Living in Wine Country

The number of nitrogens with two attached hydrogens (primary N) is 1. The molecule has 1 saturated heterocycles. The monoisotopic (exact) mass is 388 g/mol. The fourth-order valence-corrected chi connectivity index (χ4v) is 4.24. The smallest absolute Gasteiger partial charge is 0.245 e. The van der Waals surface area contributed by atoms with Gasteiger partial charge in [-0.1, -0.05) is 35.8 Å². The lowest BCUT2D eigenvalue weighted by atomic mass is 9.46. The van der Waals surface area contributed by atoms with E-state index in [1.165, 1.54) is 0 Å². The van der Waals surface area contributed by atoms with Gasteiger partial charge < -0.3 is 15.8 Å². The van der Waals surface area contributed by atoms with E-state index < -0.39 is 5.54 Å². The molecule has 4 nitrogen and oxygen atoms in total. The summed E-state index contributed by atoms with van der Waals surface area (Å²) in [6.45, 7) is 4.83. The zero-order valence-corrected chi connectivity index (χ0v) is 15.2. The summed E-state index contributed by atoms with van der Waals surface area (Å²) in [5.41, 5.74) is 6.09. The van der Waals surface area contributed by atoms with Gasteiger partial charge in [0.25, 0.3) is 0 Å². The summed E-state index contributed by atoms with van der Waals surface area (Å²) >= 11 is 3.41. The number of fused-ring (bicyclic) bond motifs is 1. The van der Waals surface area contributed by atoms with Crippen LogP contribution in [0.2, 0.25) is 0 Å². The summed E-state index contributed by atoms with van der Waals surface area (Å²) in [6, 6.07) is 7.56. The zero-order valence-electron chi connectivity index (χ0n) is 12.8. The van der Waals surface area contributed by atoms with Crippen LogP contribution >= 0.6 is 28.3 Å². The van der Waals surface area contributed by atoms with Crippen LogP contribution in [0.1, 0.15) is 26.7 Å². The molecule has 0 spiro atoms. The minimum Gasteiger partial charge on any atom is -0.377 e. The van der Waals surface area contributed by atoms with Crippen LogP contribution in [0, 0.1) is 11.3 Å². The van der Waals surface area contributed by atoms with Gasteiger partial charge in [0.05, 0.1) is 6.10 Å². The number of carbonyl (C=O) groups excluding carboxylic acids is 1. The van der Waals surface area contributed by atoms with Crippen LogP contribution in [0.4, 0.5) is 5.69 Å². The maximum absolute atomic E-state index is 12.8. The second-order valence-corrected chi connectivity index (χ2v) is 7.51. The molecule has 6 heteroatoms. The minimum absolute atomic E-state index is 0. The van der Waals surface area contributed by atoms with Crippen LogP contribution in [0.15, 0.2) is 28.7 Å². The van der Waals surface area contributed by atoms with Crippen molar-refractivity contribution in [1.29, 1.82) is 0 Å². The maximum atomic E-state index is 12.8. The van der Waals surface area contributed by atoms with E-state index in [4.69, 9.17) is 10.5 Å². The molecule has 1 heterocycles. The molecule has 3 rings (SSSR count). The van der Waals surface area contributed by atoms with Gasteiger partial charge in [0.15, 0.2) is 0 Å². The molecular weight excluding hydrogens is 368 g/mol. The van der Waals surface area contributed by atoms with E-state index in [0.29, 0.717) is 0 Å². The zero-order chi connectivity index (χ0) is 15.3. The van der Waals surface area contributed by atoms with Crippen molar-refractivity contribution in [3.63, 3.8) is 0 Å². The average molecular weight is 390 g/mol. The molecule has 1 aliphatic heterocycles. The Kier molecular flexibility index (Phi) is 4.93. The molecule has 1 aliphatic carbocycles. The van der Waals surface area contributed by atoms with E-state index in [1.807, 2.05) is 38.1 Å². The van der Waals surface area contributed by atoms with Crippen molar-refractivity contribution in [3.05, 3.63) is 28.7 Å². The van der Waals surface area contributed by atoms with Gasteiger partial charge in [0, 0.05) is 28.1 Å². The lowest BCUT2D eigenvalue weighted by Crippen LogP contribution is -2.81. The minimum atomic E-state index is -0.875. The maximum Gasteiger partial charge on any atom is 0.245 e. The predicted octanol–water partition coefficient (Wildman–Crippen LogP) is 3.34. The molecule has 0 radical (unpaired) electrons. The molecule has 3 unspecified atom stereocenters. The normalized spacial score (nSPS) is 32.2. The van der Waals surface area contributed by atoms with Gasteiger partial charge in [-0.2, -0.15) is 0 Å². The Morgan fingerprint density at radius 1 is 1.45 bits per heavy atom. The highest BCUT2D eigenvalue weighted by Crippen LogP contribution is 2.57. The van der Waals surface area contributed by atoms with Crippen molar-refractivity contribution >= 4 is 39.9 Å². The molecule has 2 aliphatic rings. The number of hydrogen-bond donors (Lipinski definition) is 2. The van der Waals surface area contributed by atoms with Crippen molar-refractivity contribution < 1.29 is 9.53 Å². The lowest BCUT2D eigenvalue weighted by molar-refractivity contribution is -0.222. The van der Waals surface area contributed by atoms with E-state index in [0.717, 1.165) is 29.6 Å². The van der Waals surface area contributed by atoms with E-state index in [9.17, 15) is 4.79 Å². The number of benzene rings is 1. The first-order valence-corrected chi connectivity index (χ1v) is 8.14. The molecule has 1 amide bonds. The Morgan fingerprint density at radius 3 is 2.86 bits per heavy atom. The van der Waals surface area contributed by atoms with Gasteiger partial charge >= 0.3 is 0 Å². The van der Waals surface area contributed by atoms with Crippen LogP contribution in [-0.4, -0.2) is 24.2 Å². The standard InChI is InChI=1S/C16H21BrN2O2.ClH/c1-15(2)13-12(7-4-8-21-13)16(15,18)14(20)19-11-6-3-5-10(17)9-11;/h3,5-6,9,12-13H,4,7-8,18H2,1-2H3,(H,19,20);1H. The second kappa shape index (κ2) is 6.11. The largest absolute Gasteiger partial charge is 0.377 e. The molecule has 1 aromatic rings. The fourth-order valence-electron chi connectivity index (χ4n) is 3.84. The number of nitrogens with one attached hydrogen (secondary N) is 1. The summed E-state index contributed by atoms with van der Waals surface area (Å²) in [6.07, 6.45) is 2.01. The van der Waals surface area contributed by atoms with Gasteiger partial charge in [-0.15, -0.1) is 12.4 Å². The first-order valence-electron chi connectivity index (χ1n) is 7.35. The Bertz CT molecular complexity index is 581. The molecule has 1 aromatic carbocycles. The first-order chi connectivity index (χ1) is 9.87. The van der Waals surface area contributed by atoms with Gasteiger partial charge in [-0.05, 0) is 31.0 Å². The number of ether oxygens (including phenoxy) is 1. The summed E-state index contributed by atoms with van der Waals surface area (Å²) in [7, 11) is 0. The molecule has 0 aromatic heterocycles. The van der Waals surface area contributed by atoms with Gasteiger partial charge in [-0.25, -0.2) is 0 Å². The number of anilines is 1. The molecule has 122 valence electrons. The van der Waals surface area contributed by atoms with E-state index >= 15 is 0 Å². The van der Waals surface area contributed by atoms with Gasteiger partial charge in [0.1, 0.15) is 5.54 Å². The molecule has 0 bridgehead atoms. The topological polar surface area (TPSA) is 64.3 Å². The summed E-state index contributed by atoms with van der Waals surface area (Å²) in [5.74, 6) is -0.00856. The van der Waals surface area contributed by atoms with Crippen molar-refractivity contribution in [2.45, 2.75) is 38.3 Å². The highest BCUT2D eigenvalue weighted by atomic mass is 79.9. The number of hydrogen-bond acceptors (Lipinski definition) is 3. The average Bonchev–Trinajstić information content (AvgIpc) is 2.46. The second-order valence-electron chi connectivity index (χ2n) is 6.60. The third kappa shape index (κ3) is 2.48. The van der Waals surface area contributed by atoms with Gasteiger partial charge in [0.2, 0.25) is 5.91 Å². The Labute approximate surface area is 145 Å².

At the 1976 Judgment of Paris, Napa Valley wines won out their French counterparts in every single category, catapulting the region’s wine to global celebrity. But that pivotal blind tasting merely marked a moment 150 years in fermentation. Early settlers were quick to uncork the growing potential of the area’s fair-weathered Provençal landscape, with the earliest vines planted by fur traders at Fort Ross in 1817. Commercial winemaking here took hold by the Gold Rush, and today you’ll find hundreds of vineyards from the Silverado Trail to the rugged, redwood-fringed Pacific coast. Together, Napa and Sonoma counties comprise the largest viticulture region in the United States and the epicenter of all things culinary. You’ll find a series of small towns blending Nantucket-level charm with a maverick, wild west edge, filled to the rim with quaint boutiques, artisanal mercantiles, cheesemongers, and Michelin-starred restaurants. When you’re not swishing your glass, there’s world-class recreation, hot air balloons and plenty else.